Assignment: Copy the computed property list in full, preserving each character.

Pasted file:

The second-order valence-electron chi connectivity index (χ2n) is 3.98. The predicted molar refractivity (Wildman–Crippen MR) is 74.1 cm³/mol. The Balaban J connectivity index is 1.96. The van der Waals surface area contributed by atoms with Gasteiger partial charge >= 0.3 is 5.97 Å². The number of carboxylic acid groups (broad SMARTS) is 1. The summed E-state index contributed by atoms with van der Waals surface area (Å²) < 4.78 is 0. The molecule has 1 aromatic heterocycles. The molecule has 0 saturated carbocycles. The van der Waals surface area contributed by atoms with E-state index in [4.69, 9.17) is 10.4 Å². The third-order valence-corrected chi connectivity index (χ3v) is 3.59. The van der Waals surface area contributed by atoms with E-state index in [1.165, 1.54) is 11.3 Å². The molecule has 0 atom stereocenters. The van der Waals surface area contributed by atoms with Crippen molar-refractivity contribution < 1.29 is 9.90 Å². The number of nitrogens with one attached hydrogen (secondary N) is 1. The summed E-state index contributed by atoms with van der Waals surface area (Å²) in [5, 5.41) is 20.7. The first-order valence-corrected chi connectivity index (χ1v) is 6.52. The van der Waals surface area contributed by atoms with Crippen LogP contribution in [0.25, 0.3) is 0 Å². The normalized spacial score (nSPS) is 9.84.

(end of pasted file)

The second-order valence-electron chi connectivity index (χ2n) is 3.98. The predicted molar refractivity (Wildman–Crippen MR) is 74.1 cm³/mol. The Balaban J connectivity index is 1.96. The van der Waals surface area contributed by atoms with Gasteiger partial charge >= 0.3 is 5.97 Å². The number of carboxylic acid groups (broad SMARTS) is 1. The summed E-state index contributed by atoms with van der Waals surface area (Å²) < 4.78 is 0. The molecule has 1 aromatic heterocycles. The molecule has 0 saturated carbocycles. The van der Waals surface area contributed by atoms with E-state index in [4.69, 9.17) is 10.4 Å². The third-order valence-corrected chi connectivity index (χ3v) is 3.59. The van der Waals surface area contributed by atoms with E-state index in [1.165, 1.54) is 11.3 Å². The molecule has 0 atom stereocenters. The van der Waals surface area contributed by atoms with Crippen molar-refractivity contribution < 1.29 is 9.90 Å². The number of nitrogens with one attached hydrogen (secondary N) is 1. The summed E-state index contributed by atoms with van der Waals surface area (Å²) in [5, 5.41) is 20.7. The first-order valence-corrected chi connectivity index (χ1v) is 6.52. The van der Waals surface area contributed by atoms with Crippen LogP contribution in [0.25, 0.3) is 0 Å². The normalized spacial score (nSPS) is 9.84.